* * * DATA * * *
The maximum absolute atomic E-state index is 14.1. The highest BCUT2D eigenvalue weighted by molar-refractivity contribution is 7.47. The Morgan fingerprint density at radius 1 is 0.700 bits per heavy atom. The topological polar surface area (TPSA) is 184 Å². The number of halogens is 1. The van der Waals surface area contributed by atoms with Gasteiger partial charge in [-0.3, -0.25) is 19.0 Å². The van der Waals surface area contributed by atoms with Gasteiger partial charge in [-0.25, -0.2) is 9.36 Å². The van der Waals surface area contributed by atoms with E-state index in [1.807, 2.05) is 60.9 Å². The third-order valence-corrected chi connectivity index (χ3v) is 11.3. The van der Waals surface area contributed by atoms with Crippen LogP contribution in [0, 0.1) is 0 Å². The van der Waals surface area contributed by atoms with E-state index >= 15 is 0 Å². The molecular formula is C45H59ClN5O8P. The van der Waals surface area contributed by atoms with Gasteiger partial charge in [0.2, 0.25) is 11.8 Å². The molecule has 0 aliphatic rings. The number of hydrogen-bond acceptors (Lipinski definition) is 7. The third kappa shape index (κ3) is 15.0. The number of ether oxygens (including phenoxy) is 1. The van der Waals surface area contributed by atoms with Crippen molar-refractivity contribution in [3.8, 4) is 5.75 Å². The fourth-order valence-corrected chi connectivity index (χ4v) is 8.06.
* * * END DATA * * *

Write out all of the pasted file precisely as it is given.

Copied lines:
The maximum absolute atomic E-state index is 14.1. The highest BCUT2D eigenvalue weighted by molar-refractivity contribution is 7.47. The Morgan fingerprint density at radius 1 is 0.700 bits per heavy atom. The topological polar surface area (TPSA) is 184 Å². The number of halogens is 1. The van der Waals surface area contributed by atoms with Gasteiger partial charge in [-0.3, -0.25) is 19.0 Å². The van der Waals surface area contributed by atoms with Gasteiger partial charge in [-0.25, -0.2) is 9.36 Å². The van der Waals surface area contributed by atoms with E-state index in [1.807, 2.05) is 60.9 Å². The third-order valence-corrected chi connectivity index (χ3v) is 11.3. The van der Waals surface area contributed by atoms with Crippen LogP contribution in [0, 0.1) is 0 Å². The van der Waals surface area contributed by atoms with E-state index >= 15 is 0 Å². The molecular formula is C45H59ClN5O8P. The van der Waals surface area contributed by atoms with Gasteiger partial charge in [0.2, 0.25) is 11.8 Å². The molecule has 0 aliphatic rings. The number of hydrogen-bond acceptors (Lipinski definition) is 7. The third kappa shape index (κ3) is 15.0. The number of ether oxygens (including phenoxy) is 1. The van der Waals surface area contributed by atoms with Crippen molar-refractivity contribution in [3.8, 4) is 5.75 Å². The fourth-order valence-corrected chi connectivity index (χ4v) is 8.06.